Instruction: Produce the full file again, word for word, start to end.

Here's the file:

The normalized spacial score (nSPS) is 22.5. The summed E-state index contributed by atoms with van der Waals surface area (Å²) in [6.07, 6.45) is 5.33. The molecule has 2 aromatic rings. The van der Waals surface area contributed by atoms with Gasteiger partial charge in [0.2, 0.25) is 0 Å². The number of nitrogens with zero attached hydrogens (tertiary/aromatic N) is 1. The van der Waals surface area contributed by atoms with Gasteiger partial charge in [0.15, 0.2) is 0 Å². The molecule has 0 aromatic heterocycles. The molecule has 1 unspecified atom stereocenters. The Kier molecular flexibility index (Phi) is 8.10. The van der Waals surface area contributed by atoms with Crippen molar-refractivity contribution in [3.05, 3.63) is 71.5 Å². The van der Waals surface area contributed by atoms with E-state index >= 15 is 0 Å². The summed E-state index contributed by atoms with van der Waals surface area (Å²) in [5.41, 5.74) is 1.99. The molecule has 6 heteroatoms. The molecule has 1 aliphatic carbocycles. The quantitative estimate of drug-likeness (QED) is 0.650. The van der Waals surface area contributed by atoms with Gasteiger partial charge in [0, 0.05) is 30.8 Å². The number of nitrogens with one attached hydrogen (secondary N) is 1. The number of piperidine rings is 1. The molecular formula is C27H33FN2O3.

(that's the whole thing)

The normalized spacial score (nSPS) is 22.5. The summed E-state index contributed by atoms with van der Waals surface area (Å²) in [6.07, 6.45) is 5.33. The molecule has 2 aromatic rings. The van der Waals surface area contributed by atoms with Gasteiger partial charge in [0.2, 0.25) is 0 Å². The number of nitrogens with zero attached hydrogens (tertiary/aromatic N) is 1. The van der Waals surface area contributed by atoms with Gasteiger partial charge in [0.15, 0.2) is 0 Å². The molecule has 0 aromatic heterocycles. The molecule has 1 unspecified atom stereocenters. The Kier molecular flexibility index (Phi) is 8.10. The van der Waals surface area contributed by atoms with Crippen molar-refractivity contribution in [3.05, 3.63) is 71.5 Å². The van der Waals surface area contributed by atoms with E-state index >= 15 is 0 Å². The summed E-state index contributed by atoms with van der Waals surface area (Å²) in [5.41, 5.74) is 1.99. The molecule has 6 heteroatoms. The molecule has 1 aliphatic carbocycles. The quantitative estimate of drug-likeness (QED) is 0.650. The van der Waals surface area contributed by atoms with Gasteiger partial charge in [0, 0.05) is 30.8 Å². The number of nitrogens with one attached hydrogen (secondary N) is 1. The number of piperidine rings is 1. The molecular formula is C27H33FN2O3.